by Manasa Venkataraman, Research Associate at Takshashila Institute

It is no surprise that terms and conditions (T&C) on many websites and apps are biased. We already vaguely knew about many of these one-sided clauses: the heavy, incomprehensible legalese; the anticipated “take it or leave it” theme of the terms; and the significant compromise to privacy and other contractual protections.

But what have you really agreed to when you downloaded the Uber and Ola apps? Here is a deconstruction of the most vital clauses in the terms and conditions Uber and Ola make their users agree to:

Uber / Ola ≠ transportation service providers

Uber’s terms clarify that it does not provide any transportation services of any kind. Uber states that it is merely “a technology platform” enabling its users to coordinate transportation services with independent third party service providers. All it does, according to the T&Cs, is collate all the cab drivers around the customer’s location who can transport them to their destination.

Ola’s terms similarly state that “it is merely an electronic platform to facilitate aggregation of Vehicles and does not in any manner provide transportation services.

Funnily, it appears that the aggregators’ drivers weren’t made aware of this business model.

Repeated agitations by the drivers about Uber’s interference in the way they perform their duties, belies that they are not just “independent third party service providers” but in fact employees of the company, as courts have held abroad. This means that Uber cab drivers only implement and have limited say over how they work. Similarly, Ola’s contract with its drivers clearly shows that they have got a raw deal.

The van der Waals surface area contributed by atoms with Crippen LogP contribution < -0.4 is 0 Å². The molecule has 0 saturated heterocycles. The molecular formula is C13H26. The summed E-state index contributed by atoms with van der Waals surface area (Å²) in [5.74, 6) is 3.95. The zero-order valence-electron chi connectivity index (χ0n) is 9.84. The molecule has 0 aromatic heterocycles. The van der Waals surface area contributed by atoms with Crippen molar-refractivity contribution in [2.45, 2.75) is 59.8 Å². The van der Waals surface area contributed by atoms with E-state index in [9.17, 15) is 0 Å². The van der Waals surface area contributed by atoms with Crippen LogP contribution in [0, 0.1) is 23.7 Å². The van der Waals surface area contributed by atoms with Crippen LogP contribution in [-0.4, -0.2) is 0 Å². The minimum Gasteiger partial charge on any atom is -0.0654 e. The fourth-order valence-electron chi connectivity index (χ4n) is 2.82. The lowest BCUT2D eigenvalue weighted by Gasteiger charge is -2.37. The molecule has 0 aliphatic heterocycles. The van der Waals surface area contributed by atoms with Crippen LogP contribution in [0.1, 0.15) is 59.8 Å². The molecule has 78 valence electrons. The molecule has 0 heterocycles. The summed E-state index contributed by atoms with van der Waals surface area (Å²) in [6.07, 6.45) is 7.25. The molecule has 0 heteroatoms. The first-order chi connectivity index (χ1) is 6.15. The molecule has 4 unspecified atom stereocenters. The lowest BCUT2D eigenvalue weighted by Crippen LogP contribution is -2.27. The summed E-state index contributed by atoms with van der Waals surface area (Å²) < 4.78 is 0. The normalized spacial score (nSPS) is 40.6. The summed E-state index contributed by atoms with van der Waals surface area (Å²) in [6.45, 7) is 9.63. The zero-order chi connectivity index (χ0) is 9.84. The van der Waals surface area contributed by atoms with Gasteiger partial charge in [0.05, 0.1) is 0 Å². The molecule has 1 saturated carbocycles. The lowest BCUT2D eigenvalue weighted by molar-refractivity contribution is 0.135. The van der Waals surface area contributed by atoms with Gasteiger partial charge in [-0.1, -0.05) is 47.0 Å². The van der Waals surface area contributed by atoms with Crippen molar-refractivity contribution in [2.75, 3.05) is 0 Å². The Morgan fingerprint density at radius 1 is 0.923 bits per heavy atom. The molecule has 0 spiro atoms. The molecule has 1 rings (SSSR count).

Ola and Uber disclaiming that they only provide facilitation services, seems like them ditching any responsibility towards their customer and drivers, and will likely leave the customer almost remediless in case any difference arises in connection with the cab ride.

Also read: UK court rules Uber drivers are employees who have benefits

License everything to the Ola Raj

All rights that the customer has in the information provided to Ola (i.e., copyright, publicity rights, database rights, etc.) are licensed to Ola.

Per the terms, Ola has the right to use in the media, not just the customer’s information, but also exercise the customer’s rights over such information (including allowing third parties to view and use customer information). Most of us did not knowingly sign up for allowing Ola to use our private information and more gravely, all of our rights to protect such information. Surely, were such a clause highlighted to the customer while viewing the terms and conditions, they would have thought twice before agreeing to it.

The gross confiscation of rights over private data is alarming.

Uber / Ola’s liability is limited

According to both Ola and Uber’s terms, they will not be liable for any kind of damages (direct, indirect, contractual, tortious, and most other possibilities of legal action) even if they have been advised that their actions would lead to these consequences.